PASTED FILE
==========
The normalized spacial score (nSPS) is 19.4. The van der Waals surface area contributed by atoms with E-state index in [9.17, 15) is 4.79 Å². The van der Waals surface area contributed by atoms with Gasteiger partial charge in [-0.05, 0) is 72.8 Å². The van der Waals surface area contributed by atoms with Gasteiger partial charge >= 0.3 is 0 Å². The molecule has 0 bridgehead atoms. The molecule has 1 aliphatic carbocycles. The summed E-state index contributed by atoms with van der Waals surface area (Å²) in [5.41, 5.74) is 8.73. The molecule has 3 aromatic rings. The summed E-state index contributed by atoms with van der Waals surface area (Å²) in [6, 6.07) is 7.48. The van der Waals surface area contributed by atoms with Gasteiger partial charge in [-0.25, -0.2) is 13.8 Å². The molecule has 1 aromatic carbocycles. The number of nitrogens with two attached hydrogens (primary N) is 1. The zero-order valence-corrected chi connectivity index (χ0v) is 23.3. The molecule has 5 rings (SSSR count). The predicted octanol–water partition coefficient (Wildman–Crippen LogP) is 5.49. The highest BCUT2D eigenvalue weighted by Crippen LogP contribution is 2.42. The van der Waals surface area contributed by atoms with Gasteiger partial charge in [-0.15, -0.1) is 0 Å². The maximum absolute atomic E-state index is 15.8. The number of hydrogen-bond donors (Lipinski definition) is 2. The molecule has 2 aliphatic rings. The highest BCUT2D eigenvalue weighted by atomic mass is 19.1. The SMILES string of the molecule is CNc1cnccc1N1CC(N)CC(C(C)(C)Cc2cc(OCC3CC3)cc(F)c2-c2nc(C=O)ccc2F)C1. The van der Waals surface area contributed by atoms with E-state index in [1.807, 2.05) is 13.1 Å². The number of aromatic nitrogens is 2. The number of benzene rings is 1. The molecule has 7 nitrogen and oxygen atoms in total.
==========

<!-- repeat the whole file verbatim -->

The normalized spacial score (nSPS) is 19.4. The van der Waals surface area contributed by atoms with E-state index in [9.17, 15) is 4.79 Å². The van der Waals surface area contributed by atoms with Gasteiger partial charge in [-0.05, 0) is 72.8 Å². The van der Waals surface area contributed by atoms with Gasteiger partial charge >= 0.3 is 0 Å². The molecule has 0 bridgehead atoms. The molecule has 1 aliphatic carbocycles. The summed E-state index contributed by atoms with van der Waals surface area (Å²) in [5.41, 5.74) is 8.73. The molecule has 3 aromatic rings. The summed E-state index contributed by atoms with van der Waals surface area (Å²) in [6, 6.07) is 7.48. The van der Waals surface area contributed by atoms with Gasteiger partial charge in [-0.25, -0.2) is 13.8 Å². The molecule has 1 aromatic carbocycles. The number of nitrogens with two attached hydrogens (primary N) is 1. The zero-order valence-corrected chi connectivity index (χ0v) is 23.3. The molecule has 5 rings (SSSR count). The predicted octanol–water partition coefficient (Wildman–Crippen LogP) is 5.49. The highest BCUT2D eigenvalue weighted by Crippen LogP contribution is 2.42. The van der Waals surface area contributed by atoms with Gasteiger partial charge in [-0.15, -0.1) is 0 Å². The maximum absolute atomic E-state index is 15.8. The number of hydrogen-bond donors (Lipinski definition) is 2. The molecule has 2 aliphatic rings. The highest BCUT2D eigenvalue weighted by atomic mass is 19.1. The SMILES string of the molecule is CNc1cnccc1N1CC(N)CC(C(C)(C)Cc2cc(OCC3CC3)cc(F)c2-c2nc(C=O)ccc2F)C1. The van der Waals surface area contributed by atoms with E-state index in [1.807, 2.05) is 13.1 Å². The number of aromatic nitrogens is 2. The number of benzene rings is 1. The molecule has 7 nitrogen and oxygen atoms in total.